Can a Registered Nurse Administer Botox?
**UPDATE: AS OF 09/13/2023**
A Declaratory Statement has been issued by the Florida Board of Nursing allowing for a nurse with the appropriate level of education, training, and experience to administer Botox under the supervision of a physician. A declaratory statement is not the appropriate means for determining the conduct of another person or for obtaining a policy statement of general applicability. The issuance of this Declaratory Statement does not mean that all registered nurses can administer Botox, rather that determination must be made on a case-by-case basis. See article here.
Those who run med spas, dental or dermatology practices are concerned about whether a registered nurse on staff can administer Botox without their direct supervision. Allowing them to do so would free up the physician’s schedule so that he can perform other procedures that his personnel is not permitted to do.
According to the Florida Board of Medicine, there are no laws and rules that address who can and cannot administer Botox injections in the state of Florida.
However, a 2017 Board of Nursing case involved a Florida licensed Registered Nurse who was alleged to have violated Florida Statutes 456 and/or 464. In March 2016, the nurse administered Botox to multiple patients on multiple occasions. The Board of Nursing found that the nurse did not perform the Botox injections pursuant to a valid physician’s order. The Board of Nursing held that performing Botox injections without a physician’s order is beyond the scope permitted by law. Further, the nurse had reason to know that she was not competent to perform the Botox injections.
The Board referenced Florida Statute 464.018(1)(h) in its decision by stating that unprofessional conduct as defined by the board is grounds for disciplinary action. The Board also referred to Florida Administrative Code Rule 64B9-8.005(13), which provides that unprofessional conduct includes practicing beyond the scope of the licensee’s license, educational preparation or nursing experience. (emphasis added). Finally, the Board stated that the nurse engaged in unprofessional conduct by practicing beyond the scope of her license, educational preparation and/or nursing experience by performing Botox injections without a valid physician’s order.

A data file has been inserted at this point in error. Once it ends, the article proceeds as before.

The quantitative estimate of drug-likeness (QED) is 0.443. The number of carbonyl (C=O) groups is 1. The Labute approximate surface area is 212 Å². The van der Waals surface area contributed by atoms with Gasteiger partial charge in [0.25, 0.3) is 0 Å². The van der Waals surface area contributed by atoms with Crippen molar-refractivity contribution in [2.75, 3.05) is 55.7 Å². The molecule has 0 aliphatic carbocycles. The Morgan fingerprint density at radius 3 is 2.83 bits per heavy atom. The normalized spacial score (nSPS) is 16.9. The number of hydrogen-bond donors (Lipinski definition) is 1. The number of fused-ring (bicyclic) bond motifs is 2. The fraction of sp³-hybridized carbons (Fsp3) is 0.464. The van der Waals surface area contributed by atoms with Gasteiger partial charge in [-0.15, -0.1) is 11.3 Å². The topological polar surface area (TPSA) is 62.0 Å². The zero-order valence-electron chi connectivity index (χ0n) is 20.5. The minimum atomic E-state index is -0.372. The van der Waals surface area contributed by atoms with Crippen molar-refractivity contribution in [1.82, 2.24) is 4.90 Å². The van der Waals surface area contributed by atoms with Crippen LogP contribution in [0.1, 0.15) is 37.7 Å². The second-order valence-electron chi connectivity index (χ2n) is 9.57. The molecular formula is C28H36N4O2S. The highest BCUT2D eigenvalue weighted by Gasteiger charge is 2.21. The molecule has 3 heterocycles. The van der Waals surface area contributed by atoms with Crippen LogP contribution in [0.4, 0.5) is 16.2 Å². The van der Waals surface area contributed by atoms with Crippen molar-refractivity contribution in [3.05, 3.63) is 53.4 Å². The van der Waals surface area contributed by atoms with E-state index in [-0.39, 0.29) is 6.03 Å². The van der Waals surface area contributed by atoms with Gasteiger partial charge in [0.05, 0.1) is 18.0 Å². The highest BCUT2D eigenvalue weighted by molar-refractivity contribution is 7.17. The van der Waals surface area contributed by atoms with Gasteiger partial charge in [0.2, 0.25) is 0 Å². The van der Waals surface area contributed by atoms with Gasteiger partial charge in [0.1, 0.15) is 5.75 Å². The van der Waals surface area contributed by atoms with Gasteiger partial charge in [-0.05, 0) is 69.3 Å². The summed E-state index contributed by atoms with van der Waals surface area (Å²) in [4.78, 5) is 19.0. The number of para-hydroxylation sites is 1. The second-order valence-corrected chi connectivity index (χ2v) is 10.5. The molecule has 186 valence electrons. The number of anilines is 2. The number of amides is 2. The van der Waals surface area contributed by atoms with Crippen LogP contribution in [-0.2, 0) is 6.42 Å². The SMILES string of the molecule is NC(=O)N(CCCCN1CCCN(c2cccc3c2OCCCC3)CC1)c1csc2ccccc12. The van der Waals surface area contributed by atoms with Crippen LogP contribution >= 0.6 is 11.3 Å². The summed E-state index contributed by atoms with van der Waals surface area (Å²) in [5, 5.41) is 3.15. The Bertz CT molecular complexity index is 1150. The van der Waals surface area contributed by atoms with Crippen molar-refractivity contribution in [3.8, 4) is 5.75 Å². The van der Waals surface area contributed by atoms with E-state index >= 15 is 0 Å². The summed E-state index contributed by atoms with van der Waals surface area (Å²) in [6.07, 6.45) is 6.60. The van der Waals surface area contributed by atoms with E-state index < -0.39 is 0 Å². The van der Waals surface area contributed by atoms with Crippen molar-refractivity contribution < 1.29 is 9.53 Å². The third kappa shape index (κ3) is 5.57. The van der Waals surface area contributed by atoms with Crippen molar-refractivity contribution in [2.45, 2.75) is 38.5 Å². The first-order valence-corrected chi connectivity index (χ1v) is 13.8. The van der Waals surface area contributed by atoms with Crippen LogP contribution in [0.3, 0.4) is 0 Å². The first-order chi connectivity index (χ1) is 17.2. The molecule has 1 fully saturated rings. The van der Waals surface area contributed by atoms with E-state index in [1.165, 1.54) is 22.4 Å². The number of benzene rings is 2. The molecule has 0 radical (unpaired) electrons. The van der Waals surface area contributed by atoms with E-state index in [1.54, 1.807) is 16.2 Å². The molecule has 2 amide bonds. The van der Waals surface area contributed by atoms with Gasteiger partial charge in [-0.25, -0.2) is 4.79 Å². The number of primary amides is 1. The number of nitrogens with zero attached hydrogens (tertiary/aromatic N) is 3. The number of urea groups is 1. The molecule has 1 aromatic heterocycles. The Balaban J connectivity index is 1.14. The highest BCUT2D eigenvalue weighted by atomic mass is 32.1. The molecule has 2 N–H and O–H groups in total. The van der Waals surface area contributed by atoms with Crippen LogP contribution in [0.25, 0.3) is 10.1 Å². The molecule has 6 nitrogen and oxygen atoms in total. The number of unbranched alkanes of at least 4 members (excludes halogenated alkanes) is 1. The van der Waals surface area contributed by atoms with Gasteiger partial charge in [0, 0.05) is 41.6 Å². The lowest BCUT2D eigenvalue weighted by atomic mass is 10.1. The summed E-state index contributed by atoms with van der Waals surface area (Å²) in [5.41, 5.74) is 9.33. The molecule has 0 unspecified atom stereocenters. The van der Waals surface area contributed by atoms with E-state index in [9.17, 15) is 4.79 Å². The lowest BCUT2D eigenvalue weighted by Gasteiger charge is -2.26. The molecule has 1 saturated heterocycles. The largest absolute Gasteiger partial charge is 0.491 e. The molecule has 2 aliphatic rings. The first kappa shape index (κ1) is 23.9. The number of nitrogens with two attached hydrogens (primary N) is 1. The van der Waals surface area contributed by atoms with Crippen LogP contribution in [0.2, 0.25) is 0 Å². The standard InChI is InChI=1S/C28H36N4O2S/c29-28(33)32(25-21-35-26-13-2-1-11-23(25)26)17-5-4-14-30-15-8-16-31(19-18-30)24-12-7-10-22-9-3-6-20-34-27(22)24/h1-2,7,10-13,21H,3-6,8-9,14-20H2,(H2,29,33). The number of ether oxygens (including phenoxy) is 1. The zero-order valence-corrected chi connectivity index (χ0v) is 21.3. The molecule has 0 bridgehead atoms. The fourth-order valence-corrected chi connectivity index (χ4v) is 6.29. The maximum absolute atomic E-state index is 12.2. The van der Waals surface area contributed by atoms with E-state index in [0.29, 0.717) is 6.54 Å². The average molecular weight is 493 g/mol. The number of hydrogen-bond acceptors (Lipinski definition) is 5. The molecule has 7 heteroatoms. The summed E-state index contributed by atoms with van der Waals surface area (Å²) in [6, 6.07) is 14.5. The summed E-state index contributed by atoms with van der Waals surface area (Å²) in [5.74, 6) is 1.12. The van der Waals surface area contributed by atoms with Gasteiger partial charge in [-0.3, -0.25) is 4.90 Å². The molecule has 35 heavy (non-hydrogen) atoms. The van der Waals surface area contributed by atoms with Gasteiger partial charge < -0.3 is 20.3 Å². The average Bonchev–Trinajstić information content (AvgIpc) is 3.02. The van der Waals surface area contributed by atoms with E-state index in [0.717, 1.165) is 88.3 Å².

In Florida, practicing medicine without a license is considered a 2nd degree misdemeanor. Additionally, the nurse could have had the following actions taken against her:
- license suspended or permanently revoked;
- restriction of practice;
- imposition of an administrative fine;
- issuance of reprimand;
- refund of fees billed or collected;
- remedial education; and/or
- any other relief that he Board deemed appropriate.
Two things should be taken away from the decision in this case. First, just because there isn’t a specific law on the books regarding Botox injections doesn’t make it legal for a registered nurse to administer it to patients. Second, I thought that it was interesting that the Board stated that the nurse was not performing the Botox injections pursuant to a physician’s order. Many would view this sentence as specifically allowing a nurse to administer Botox injections only in situations where the nurse is doing so pursuant to a physician’s orders (not an NP, PA, ARNP). I don’t believe that to be true because the Board went on to state that even pursuant to a physician’s orders a registered nurse does not possess the requisite educational preparation to perform the procedure and that doing so would be practicing beyond the scope of her nursing license.
 Department of Health v. Trisha Lorraine White, R.N. Case Number 2016-13884
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All of the information and references made to laws, regulations, and advisory opinions were accurate based on the law as it existed at this time, but laws are constantly evolving. Please contact me to be sure that the law which will govern your business is current. Thank you.